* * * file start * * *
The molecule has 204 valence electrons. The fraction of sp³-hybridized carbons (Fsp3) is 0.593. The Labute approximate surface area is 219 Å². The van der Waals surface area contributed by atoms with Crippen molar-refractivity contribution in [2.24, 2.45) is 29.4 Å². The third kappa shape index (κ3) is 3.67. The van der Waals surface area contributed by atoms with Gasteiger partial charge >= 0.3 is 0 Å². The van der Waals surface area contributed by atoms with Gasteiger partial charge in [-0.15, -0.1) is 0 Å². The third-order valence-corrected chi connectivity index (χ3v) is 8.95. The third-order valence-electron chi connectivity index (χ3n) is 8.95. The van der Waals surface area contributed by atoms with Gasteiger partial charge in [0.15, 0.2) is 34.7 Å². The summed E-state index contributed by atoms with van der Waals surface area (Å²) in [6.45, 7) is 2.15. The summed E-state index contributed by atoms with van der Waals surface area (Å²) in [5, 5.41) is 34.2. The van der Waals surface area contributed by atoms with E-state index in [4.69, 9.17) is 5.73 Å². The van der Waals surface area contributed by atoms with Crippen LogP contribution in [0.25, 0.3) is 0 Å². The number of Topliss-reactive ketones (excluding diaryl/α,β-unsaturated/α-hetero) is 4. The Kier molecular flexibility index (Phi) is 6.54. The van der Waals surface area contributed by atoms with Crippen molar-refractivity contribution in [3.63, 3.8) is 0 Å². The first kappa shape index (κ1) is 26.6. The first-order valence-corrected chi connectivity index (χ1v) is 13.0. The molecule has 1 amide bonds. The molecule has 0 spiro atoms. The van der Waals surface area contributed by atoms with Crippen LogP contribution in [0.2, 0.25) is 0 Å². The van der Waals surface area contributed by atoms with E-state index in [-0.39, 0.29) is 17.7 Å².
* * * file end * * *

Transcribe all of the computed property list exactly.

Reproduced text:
The molecule has 204 valence electrons. The fraction of sp³-hybridized carbons (Fsp3) is 0.593. The Labute approximate surface area is 219 Å². The van der Waals surface area contributed by atoms with Crippen molar-refractivity contribution in [2.24, 2.45) is 29.4 Å². The third kappa shape index (κ3) is 3.67. The van der Waals surface area contributed by atoms with Gasteiger partial charge >= 0.3 is 0 Å². The van der Waals surface area contributed by atoms with Gasteiger partial charge in [-0.15, -0.1) is 0 Å². The third-order valence-corrected chi connectivity index (χ3v) is 8.95. The third-order valence-electron chi connectivity index (χ3n) is 8.95. The van der Waals surface area contributed by atoms with Gasteiger partial charge in [0.15, 0.2) is 34.7 Å². The summed E-state index contributed by atoms with van der Waals surface area (Å²) in [6.45, 7) is 2.15. The summed E-state index contributed by atoms with van der Waals surface area (Å²) in [5, 5.41) is 34.2. The van der Waals surface area contributed by atoms with E-state index in [4.69, 9.17) is 5.73 Å². The van der Waals surface area contributed by atoms with Crippen LogP contribution in [0.25, 0.3) is 0 Å². The number of Topliss-reactive ketones (excluding diaryl/α,β-unsaturated/α-hetero) is 4. The Kier molecular flexibility index (Phi) is 6.54. The van der Waals surface area contributed by atoms with Crippen molar-refractivity contribution in [3.63, 3.8) is 0 Å². The first kappa shape index (κ1) is 26.6. The first-order valence-corrected chi connectivity index (χ1v) is 13.0. The molecule has 1 amide bonds. The molecule has 0 spiro atoms. The van der Waals surface area contributed by atoms with Crippen LogP contribution in [0.2, 0.25) is 0 Å². The van der Waals surface area contributed by atoms with E-state index in [-0.39, 0.29) is 17.7 Å².